Definitions

from The American Heritage® Dictionary of the English Language, 4th Edition

  • n. Used as a courtesy title for a married woman in an Italian-speaking area, equivalent to Mrs.

from Wiktionary, Creative Commons Attribution/Share-Alike License

  • n. Mrs; madam; title of address or respect for women in Italy.

from the GNU version of the Collaborative International Dictionary of English

  • n. Madam; Mrs; -- a title of address or respect among the Italians.

from The Century Dictionary and Cyclopedia

  • n. An Italian title of address or respect for a woman, equivalent to Madam, Mrs.

from WordNet 3.0 Copyright 2006 by Princeton University. All rights reserved.

  • n. an Italian title of address equivalent to Mrs. when used before a name
  • n. an Italian title or form of address for a married woman

Etymologies

Italian, feminine of signore, signore; see signore.
(American Heritage® Dictionary of the English Language, Fourth Edition)
Italian (Wiktionary)

Examples

  • "Well, signora, is it not true that now you have had enough of me?"

    The Miracles of Antichrist: A Novel

  • "But it will be in English, signora; and that I can not read."

    The Lure of the Mask

  • In fact, the signora was a sort of lion, and though there was no drop of the

    Barchester Towers

  • Barchester had hitherto afforded to her web, and the signora was a powerful spider that made wondrous webs and could in no way live without catching flies.

    Barchester Towers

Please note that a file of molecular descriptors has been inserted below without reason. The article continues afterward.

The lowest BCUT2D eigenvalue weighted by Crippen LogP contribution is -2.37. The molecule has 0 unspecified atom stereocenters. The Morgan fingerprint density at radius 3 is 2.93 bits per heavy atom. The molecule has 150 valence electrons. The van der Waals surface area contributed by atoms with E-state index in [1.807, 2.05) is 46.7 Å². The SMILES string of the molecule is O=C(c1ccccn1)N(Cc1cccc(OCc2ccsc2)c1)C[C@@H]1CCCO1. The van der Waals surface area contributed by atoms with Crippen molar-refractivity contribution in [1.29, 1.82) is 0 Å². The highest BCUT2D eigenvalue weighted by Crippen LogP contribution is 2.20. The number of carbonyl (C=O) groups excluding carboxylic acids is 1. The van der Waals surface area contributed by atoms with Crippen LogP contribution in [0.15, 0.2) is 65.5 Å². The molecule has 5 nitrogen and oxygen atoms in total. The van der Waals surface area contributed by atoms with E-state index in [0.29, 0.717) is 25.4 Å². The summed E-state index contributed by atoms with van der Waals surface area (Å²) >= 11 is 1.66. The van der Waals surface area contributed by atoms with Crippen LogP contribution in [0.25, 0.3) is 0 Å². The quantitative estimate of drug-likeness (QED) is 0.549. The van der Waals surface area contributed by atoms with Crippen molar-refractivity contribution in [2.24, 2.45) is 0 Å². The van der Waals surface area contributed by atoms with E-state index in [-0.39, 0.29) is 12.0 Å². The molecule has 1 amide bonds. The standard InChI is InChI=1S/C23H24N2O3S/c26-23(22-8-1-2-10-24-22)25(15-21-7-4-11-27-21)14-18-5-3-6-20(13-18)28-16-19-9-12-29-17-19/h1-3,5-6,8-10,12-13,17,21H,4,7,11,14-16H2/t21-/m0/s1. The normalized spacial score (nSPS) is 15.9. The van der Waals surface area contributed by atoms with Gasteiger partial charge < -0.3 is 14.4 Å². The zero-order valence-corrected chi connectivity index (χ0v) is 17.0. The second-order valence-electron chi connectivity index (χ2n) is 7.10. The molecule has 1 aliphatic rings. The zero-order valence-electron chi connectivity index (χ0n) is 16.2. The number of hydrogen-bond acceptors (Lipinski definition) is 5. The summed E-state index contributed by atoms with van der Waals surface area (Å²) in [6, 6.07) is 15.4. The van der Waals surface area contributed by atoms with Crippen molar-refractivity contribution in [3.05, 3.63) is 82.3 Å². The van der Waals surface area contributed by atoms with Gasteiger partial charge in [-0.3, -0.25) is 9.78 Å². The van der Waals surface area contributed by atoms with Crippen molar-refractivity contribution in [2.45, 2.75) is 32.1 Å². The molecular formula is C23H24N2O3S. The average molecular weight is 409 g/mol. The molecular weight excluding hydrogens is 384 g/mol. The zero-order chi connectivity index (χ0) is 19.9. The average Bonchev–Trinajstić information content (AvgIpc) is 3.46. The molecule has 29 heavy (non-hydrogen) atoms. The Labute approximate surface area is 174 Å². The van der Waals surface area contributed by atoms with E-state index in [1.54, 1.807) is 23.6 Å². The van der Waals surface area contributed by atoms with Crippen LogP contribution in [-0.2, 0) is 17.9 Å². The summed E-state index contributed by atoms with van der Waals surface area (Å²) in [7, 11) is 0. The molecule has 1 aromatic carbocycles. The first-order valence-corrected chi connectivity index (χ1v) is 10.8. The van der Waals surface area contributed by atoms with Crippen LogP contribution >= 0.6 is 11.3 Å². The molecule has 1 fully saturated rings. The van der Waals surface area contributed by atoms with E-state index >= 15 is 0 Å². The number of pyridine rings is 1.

• "You must know that the friends of the signora are my friends and that I am always glad to welcome them."

    The Call of the Blood

  • The maid had called her signora; but that might have been a disguise, like the mask and the patches of court-plaster.

    The Lure of the Mask

  • The signora is my second wife; she is prima donna assoluta of the grand opera, Naples.

    The Martian

  • In fact, the signora was a sort of lion; and though there was no drop of the Leohunter blood in Miss Thorne's veins, she nevertheless did like to see attractive people at her house.

    Barchester Towers

  • He was the finest fly that Barchester had hitherto afforded to her web, and the signora was a powerful spider that made wondrous webs, and could in no way live without catching flies.

    Barchester Towers

  • A few days after, they brought the intelligence that Barbarina had returned; and the councillor dwelt with her in her new house; and the servants were commanded to call the signora Madame Cocceji. as she was his well-beloved and trusted wife.

    Berlin and Sans-Souci; or Frederick the Great and his friends

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